The Central Government’s financial budget was announced wherein some foreign investment related policies were mentioned. There were changes proposed for foreign portfolio investors. The Indian Prime Minister declared India to be one of most open economies in the world. However, the dampener was India’s downward movement in the global corruption index, causing much concern for the overall governance and administration machinery.

Changes to FPI Rules – The government will reduce the time required for foreign portfolio investors (FPIs) to register in India, introduce a single-window clearance for them and allow foreign banks to trade on behalf of their clients without registering. The FPI registration process, which now on an average takes two months, is set to reduce to just 3-6 days by moving towards a single application and doing away with the requirement of obtaining a Permanent Account Number. The 2016-17 Union budget had proposed a single-window clearance for FPIs, but that proposal got stuck because of differences between the Securities and Exchange Board of India (Sebi) and the Central Board of Direct Taxes (CBDT).

“CBDT had wanted its set of documents, which took a little bit of time. But now we have come to a common ground and the department of revenue has agreed to a six-page form. Foreign Account Tax Compliance Act (FATCA) and Common Reporting Standards (CRS) will be separately done by brokers or custodians,” said a Sebi official. CRS is an information standard for the automatic exchange of tax and financial information on a global level. In addition, Sebi will allow foreign private banks to trade on behalf of their clients without FPI registration.

India Among Most Open Economies – Pitching for foreign investments, Prime Minister Narendra Modi recently said India is one of the most open economies in the world and is ready to do business with the world. Speaking at the India-Korea Business Summit, he said his government had worked towards creating a stable business environment and removed arbitrariness in decision-making. “We seek positivity in day-to-day transactions. We are widening areas of trust rather than digging into doubts. This represents a complete change of the government’s mindset,” he said. Stating that the government is on a de-regulation and de-licensing drive, Modi said validity period of industrial licences had been increased from three years to 15 and more.

India Slips on Global Corruption Index – India’s ranking in the annual corruption index, released by Berlin-based non-government organisation Transparency International (TI), slid to 81 among a group of 180 countries. The Corruption Perception Index 2017 also singled out India as one of the “worst offenders” in the Asia-Pacific, together with Philippines and Maldives, with respect to situations where journalists, activists, opposition leaders and even staff of law enforcement or watchdog agencies are threatened, and in the worst cases, even murdered.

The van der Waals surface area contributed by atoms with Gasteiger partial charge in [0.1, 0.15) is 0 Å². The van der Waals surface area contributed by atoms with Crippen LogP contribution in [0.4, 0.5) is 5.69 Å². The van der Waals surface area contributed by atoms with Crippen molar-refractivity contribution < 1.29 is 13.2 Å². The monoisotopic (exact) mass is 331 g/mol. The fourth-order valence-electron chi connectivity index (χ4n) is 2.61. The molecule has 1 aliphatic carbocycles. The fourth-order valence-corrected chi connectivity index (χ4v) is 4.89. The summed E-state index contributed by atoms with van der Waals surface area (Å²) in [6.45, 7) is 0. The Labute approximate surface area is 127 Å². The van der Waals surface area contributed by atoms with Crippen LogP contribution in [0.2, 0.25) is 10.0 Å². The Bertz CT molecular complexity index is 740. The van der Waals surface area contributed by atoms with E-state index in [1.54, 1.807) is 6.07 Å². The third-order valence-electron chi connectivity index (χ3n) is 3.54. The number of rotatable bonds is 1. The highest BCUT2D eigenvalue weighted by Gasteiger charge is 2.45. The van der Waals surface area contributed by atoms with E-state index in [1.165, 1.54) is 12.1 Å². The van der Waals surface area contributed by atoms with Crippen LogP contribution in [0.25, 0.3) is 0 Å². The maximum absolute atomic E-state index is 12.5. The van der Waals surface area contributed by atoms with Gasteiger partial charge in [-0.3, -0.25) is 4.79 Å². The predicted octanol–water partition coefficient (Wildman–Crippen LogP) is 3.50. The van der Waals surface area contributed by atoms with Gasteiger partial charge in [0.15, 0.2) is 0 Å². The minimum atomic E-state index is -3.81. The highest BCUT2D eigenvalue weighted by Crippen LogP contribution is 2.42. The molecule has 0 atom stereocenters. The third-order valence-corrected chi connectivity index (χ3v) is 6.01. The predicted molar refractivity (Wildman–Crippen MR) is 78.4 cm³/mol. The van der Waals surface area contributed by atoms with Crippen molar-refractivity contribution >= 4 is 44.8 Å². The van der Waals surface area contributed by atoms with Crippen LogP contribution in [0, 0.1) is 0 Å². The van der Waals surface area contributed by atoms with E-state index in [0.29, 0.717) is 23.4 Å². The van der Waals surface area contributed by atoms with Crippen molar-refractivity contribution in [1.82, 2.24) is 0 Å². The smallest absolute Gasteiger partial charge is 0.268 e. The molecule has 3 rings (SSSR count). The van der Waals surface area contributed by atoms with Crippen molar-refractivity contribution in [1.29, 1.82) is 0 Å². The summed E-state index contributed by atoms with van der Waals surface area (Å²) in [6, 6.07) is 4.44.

In 2016, India was in the 79th place among 176 countries. India’s ranking in the index had plummeted in 2013 and 2014 in the wake of the spectrum and coal scams. The ranking has improved since then, but seems to be showing signs of weakening. The index, which measures perception of corruption in the public sector, uses a scale of 0 to 100, where 0 is highly corrupt and 100 is very clean. India’s score remained intact at 40 points in both 2016 and 2017.

Union Budget 2018 – The Finance Minister, Arun Jaitley, announced the central’s government’s budget for FY 2018-19 earlier this month. The government will bring out separate policies on Outward Direct Investment (ODI) as well as hybrid instruments, Finance Minister Arun Jaitley said. Pointing out that ODI from India was about $15 billion per annum, Mr. Jaitley said in his 2018-19 Budget speech that “the government will review existing guidelines and processes and bring out a coherent and integrated ODI policy.” He also said that the government would evolve a separate policy for hybrid instruments, adding that “hybrid instruments are suitable for attracting foreign investments in several niche areas, especially for the start-ups and venture capital firms.” Mr. Jaitley said in his FY’19 Budget speech that as a result of the reforms undertaken by the government, the FDI had gone up. There is a financial outlay of ₹281 crore in FY’19 for Scheme of Investment Promotion (SIP) and Startup India. The SIP aims to make India among the top 10 most preferred FDI destinations in the world and among the top 50 in the ranking of countries by the World Bank on ‘Ease of Doing Business Index.’ Its objective is also to improve investor confidence to boost investment and economic growth.

Posted by Sourish Mohan Mitra

Sourish Mohan Mitra is an India-qualified lawyer from Symbiosis Law School, Pune and currently working as an in-house counsel with a global research firm in Delhi, India; views expressed are personal; he can be reached at; Twitter: @sourish247

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